James was part of the first relief team, a group of 28 Doctors nurses, paramedics and firemen, sent to Aceh leaving Australia on December 29 and arriving on December 30th, four days after the Boxing Day earthquake and tsunami. The team consisted of members from NSW, Queensland, Western Australia, and Victoria.
“We were completely self-sufficient carrying all our own food, water, bedding as well as medicines and equipment”, said James, but this was no camping holiday. “December 31 saw us commence work at the Fakinah Hospital, a small private hospital which, although deserted after the tsunami, was relatively unscathed by the earthquake.”
James and team set to work. “Over the next week and a half over 100 operations were performed at this and a second hospital in Banda Aceh as well as a small number in Sigli. My colleagues were involved in running a basic emergency department and I assisted in management of infections amongst the 70 patients in the ward. Unfortunately, most of those patients with head, chest and abdominal trauma had already died, and we found ourselves managing limb trauma, fractures and lacerations and aspiration pneumonia as well as eye and ear infections,” James said.
“Particularly prevalent were cases of tetanus and prevention of these cases using vaccination was critical. Our public health colleagues also liaised with other organisations and refugees.”
James and team remained working until their supplies ran out and until they were replaced by others.
The experience had a powerful impact on James and the team, “we felt so much for the people of Aceh and what they had gone through, we were all so impressed with their dignity amongst such devastation.”
Dr Andrew Ellis
As an Army Reserve surgeon, Lieutenant-Colonel Andrew Ellis has often answered the call for duty. A veteran of operations in East Timor, Bougainville and the Solomon Islands, he was recently called to serve in Indonesia onboard HMAS Kanimbla. In civilian life, Lieutenant-Colonel Ellis is an orthopaedic trauma surgeon at the Royal North Shore Hospital and a senior lecturer in orthopaedic trauma at the University of Sydney.
The Navy team was tasked with providing medical facilities for Defence personnel who may become sick or injured during Operation Sumatra Assist, allowing the Army's field hospital in Banda Aceh to focus on its humanitarian aid task.
The workload for the ship-bound surgeons was thankfully fairly light, so when the opportunity arose for Lieutenant-Colonel Ellis to go ashore and help at the ANZAC Field Hospital for a few days he leapt at the chance.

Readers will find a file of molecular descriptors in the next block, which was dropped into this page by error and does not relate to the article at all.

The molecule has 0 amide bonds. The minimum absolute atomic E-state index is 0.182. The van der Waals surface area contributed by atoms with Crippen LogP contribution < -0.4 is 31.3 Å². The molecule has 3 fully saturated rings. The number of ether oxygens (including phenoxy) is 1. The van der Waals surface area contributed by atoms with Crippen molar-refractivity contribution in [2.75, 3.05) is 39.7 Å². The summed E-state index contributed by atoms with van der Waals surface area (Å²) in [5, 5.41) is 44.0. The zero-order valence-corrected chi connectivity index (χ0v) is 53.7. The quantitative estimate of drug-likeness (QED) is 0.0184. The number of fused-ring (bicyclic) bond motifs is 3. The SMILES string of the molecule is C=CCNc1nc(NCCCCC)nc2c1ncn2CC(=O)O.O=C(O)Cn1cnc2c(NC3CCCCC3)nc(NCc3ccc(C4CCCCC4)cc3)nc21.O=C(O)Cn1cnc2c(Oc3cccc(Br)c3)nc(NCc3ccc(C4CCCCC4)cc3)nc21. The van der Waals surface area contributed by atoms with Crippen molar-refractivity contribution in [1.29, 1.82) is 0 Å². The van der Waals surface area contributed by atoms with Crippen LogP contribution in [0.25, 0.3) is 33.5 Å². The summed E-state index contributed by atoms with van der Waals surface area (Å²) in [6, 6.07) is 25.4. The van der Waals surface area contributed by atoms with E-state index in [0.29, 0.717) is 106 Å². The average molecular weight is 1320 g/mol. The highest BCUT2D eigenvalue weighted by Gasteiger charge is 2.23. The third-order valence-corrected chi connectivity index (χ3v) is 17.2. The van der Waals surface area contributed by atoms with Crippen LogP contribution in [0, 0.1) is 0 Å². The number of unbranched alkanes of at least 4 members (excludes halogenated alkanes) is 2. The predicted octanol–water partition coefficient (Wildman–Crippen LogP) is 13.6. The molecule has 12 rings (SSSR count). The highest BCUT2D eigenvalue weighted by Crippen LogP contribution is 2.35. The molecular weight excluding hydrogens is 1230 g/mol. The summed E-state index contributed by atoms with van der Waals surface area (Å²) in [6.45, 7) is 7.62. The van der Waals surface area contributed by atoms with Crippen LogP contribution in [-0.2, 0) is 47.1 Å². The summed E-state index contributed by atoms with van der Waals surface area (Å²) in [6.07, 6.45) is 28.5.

Despite his considerable operational service, Lieutenant-Colonel Ellis found the situation in Banda Aceh totally unlike anything he had seen before.
"The scale of devastation was amazing. I feel very sympathetic to what the people of Banda Aceh have gone through," he said. "To lose such a significant amount of life is beyond my experience and imagination."
Working at the field hospital also gave him a chance to see the good work the Australian and New Zealand soldiers had done to make the ruined Banda Aceh Hospital operational again.
“The soldiers were doing a fantastic job," he said. "They were continuously working hard in very poor circumstances. The amount of work they did along with Indonesian Armed Forces personnel to refurbish the hospital, to get the surgical facility running and care for the very sick patients required them to work long hours. Quite frankly, I'm amazed at what has been achieved here - it's a great tribute to the ANZAC Field Hospital."
Andrew Ellis was interviewed by Corporal Cameron Jamieson for the Australian Defence Forces website.
Professor Beverley Raphael
The destruction caused by the Asian tsunami has also had a mental health impact. In order to establish and coordinate Australia’s response to the mental health needs and to ensure its activities are in line with best practice, the National Mental Health Taskforce for Disaster Response has been established with Professor Beverley Raphael as Chair. Professor Raphael is an Adjunct Professor of the Faculty and the Director of the Centre for Mental Health, NSW Health Department.
“The taskforce, has drawn together internationally recognised Australian experts and state and territory mental health leaders, said Professor Raphael. “This model of national collaboration has proved to be invaluable and will be a major ongoing contribution to future disaster response.”
The taskforce has developed guidelines for those Australians directly affected by the tsunami and for the public on coping with its impact. It has also developed advice for general practitioners and agreed principles for response within Australia and these guidelines have also been translated into multiple community languages.
In addition the taskforce has provided expert advice to a range of national, international and state and territory agencies responsible the coordination of relief and recovery teams.